Hot Table fires up grills for all three daily meals with its menu of crisp salads, coffee drinks, and handmade paninis ($5.99 for small, $8.29 for large), which combine artisan breads with fresh ingredients and bake to melty perfection on hot table grills. Treat taste buds to dairy triumvirates with a three-cheese chicken panini, which smothers roasted chicken and salami with provolone, shaved parmesan, and blue cheese. Diners can customize their own paninis or revel in the preconceived meatiness of the swiss-steak mushroom melt. Until 10:30 a.m., Hot Table features breakfast paninis ($3.99)— such as the Vermont, a hodgepodge of sausage, cheddar cheese, and maple syrup—which go smashingly with dark roast coffee ($1.75), chai tea lattes ($2.95), or perfectly timed rimshots. Fans of fork usage can leaf through a Southwest salad ($6.99), loaded with jalapeños, crispy onions, and chipotle dressing.
What goes well with tableside-mashed guacamole, tilapia baja fish tacos, and fried poblano peppers stuffed with chipotle chicken? Tequila. The northeast's largest selection of tequila, according to staff. Mama Iguana pairs a menu of Spanish-written dishes with more than 200 tequilas, which they use to kick-start their popular house and specialty margaritas. Patrons can sip drinks and bite into tacos while seated in the restaurant's colorful indoor dining area, out on the 100-seat outdoor patio, or standing in the doorway armed with poblano peppers in each hand.
Drive-in movies. Car hops. Rock 'n' roll. Though human nature compels us to view the past in varying shades of gold, the 1950s almost transcends nostalgia. For those who were there, the smallest of triggers can set off waves of fond memories: a ringing bell leads the mind’s eye back to the polished counter of a soda fountain, and an oldies radio station evokes weekends spent passing quarters through the jukebox slot.
On September 11, 2001, in the midst of tragedy and after 19 years as a flight attendant, Brenda Stranberg decided that she was tired of playing back memories of America’s greatest decade in her head. Looking around her at a cultural landscape that her childhood self would hardly recognize, she teamed up with old friend Naif Makol Jr. and founded Skooter’s, an old-fashioned diner and coffee shop inspired by the simple pleasures of life more than half a century ago. Though somewhat of an anachronism, the diner’s open kitchen has proven wildly popular among the various generations that frequent the sit-down counter to sample thick milk shakes, loaded hot dogs, and burgers topped with fried onions. Between bites, guests can toss coins into the antique jukebox or admonish the diner’s soda jerks for callously dousing their friends with fountain drinks.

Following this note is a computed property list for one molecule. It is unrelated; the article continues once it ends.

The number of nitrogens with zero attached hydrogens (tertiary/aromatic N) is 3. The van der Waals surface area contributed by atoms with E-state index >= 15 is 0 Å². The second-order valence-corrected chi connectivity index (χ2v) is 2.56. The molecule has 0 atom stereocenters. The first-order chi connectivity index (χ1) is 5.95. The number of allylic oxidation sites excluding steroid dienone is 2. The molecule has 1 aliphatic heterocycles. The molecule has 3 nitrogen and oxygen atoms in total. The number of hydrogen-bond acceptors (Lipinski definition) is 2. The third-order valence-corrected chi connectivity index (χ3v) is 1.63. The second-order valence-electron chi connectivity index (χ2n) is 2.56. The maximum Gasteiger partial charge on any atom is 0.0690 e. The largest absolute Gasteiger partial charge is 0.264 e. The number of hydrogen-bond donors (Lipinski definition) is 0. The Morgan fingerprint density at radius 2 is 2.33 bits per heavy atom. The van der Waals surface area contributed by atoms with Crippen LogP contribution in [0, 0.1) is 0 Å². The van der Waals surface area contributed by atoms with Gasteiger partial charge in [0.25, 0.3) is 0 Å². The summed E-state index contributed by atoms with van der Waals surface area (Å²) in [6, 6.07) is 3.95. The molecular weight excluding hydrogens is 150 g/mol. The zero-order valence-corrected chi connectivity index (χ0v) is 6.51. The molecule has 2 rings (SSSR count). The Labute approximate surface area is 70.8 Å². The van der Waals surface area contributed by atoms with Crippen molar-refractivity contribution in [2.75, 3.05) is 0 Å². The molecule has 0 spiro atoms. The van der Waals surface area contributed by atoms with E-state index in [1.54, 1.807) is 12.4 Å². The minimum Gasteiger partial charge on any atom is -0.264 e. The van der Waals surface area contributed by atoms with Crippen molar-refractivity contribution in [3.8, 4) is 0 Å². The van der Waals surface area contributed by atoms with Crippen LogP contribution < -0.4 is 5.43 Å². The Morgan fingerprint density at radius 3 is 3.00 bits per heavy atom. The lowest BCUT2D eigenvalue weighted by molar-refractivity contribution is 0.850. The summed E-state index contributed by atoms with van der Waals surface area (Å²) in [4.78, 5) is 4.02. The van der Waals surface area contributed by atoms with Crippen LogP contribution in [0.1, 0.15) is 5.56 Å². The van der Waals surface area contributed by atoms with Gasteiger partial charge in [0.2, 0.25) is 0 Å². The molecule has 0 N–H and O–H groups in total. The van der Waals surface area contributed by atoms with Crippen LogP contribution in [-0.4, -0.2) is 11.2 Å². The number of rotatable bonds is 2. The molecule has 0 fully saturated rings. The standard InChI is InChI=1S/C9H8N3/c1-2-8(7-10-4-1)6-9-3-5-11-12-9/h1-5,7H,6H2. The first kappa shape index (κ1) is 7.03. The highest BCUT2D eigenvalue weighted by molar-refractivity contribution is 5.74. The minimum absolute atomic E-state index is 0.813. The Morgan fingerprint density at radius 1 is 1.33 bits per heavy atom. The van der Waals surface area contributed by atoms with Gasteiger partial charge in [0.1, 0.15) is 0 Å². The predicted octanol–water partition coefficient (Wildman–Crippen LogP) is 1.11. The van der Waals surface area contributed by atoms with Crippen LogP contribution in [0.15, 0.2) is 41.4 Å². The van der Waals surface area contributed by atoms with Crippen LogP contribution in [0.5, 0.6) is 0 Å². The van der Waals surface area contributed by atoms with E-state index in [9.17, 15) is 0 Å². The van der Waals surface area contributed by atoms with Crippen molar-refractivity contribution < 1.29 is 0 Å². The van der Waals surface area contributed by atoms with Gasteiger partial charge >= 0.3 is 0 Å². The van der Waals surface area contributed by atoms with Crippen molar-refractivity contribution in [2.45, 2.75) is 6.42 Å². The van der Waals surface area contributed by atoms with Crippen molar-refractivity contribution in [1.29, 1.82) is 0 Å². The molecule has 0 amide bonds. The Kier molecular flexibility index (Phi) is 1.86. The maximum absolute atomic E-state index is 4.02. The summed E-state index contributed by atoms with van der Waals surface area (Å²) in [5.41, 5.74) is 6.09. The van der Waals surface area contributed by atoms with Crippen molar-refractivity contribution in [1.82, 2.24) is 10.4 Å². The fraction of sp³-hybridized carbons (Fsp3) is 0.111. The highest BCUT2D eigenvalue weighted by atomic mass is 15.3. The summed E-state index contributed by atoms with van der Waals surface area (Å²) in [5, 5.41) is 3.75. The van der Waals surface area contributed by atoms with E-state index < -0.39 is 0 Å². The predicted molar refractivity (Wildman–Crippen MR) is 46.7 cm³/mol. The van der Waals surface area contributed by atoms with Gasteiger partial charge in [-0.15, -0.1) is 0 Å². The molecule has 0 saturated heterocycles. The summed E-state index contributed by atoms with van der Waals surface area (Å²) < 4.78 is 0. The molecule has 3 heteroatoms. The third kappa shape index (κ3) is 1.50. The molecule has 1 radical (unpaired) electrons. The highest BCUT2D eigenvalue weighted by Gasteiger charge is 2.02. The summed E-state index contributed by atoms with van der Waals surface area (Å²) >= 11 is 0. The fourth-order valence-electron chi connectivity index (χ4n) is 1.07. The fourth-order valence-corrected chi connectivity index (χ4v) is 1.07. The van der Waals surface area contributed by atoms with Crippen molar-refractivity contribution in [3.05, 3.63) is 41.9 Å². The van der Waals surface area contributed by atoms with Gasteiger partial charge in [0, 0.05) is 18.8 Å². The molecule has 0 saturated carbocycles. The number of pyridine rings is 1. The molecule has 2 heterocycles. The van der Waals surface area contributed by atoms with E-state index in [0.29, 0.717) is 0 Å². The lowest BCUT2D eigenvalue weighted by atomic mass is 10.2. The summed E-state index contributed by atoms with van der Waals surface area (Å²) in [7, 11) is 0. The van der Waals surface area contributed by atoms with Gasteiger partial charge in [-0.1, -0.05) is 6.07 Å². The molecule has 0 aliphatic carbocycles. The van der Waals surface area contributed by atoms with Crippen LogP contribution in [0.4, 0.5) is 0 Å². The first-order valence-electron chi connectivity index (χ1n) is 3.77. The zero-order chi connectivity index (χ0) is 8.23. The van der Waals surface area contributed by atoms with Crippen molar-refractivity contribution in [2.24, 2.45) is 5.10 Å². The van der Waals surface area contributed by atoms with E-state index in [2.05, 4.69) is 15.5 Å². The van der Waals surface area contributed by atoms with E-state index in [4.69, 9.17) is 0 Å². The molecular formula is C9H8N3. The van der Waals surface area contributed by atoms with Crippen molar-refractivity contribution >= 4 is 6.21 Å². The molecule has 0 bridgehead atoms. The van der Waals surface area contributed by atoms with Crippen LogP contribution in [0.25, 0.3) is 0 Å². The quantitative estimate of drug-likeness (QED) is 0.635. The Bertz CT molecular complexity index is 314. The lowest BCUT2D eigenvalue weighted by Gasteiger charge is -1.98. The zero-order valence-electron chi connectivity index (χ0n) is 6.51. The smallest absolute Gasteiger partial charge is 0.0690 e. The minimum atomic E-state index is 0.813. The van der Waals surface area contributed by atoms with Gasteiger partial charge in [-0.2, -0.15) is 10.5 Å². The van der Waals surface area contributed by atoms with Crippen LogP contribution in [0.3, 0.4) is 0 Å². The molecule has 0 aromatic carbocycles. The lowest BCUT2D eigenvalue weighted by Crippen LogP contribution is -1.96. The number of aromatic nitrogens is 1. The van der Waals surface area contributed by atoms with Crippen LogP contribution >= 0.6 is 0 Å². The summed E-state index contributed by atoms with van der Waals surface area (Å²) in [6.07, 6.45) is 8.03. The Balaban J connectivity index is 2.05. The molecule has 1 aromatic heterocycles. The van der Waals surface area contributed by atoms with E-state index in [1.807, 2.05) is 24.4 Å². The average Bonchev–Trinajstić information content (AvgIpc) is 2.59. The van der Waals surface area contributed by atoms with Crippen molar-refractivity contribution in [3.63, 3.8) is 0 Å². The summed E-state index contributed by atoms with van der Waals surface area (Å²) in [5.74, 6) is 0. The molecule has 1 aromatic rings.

Bringing back the upscale nightclub atmosphere of yore since 2003, the staff at Shakago Martini & Piano Bar pairs an upscale menu of Italian-inspired pastas, seafood dishes, and steakhouse fare with a rotating schedule of entertainment every Wednesday through Saturday. While the downstairs area accommodates diners with a traditional restaurant setting, a combination of dim candlelight and firefly busboys illuminates the newly renovated and intimate upstairs lounge, where guests rest on comfy couches and chairs. The second floor also frequently hosts parties of 25–50 attendees, which Shakago caters with bites ranging from finger food to dinner buffets. Because enjoying the Pink Floyd's cover of Beethoven’s 9th Symphony can often take you into the wee hours, a late-night menu appeases appetites until 1:30 a.m. Monday–Saturday.
At Nadim?s Downtown Mediterranean Grill couples and groups of friends crowd the softly-lit dining room, conversing over traditional Mediterranean appetizers or sharing hookahs on the outdoor patio. The lively scene reflects restaurateur Nadim Kashouh?s passion for celebrating Mediterranean culture and cuisine. Though Nadim spotlights Lebanese standbys such as charbroiled kebabs and heaping bowls of hummus, he also incorporates Western flourishes such as demi-glaze sauces, mashed potatoes, and deep-fried footballs. A selection of Lebanese wines and beers whets palates.
Inside a warmly lit dining room marked on one side by a sprawling and sleek sushi bar, waiters float from table to table carrying colorful and artful platters from a menu of Japanese eats. Special rolls?including the lobster-and-crab-stuffed Godzilla roll and the cream-cheese-and-avocado-layered Dancing Eel roll?arrive from the sushi bar enrobed in a black-seaweed dress. Next door, hibachi chefs skillfully fry rice and noodles alongside lobster, steak, and salmon on horseshoe-shaped teppanyaki griddle tables, which can seat up to 20 guests. Meanwhile, Hana Saki's barkeeps pour a selection of imported and domestic libations, including white wine, sake, and a variety of beers.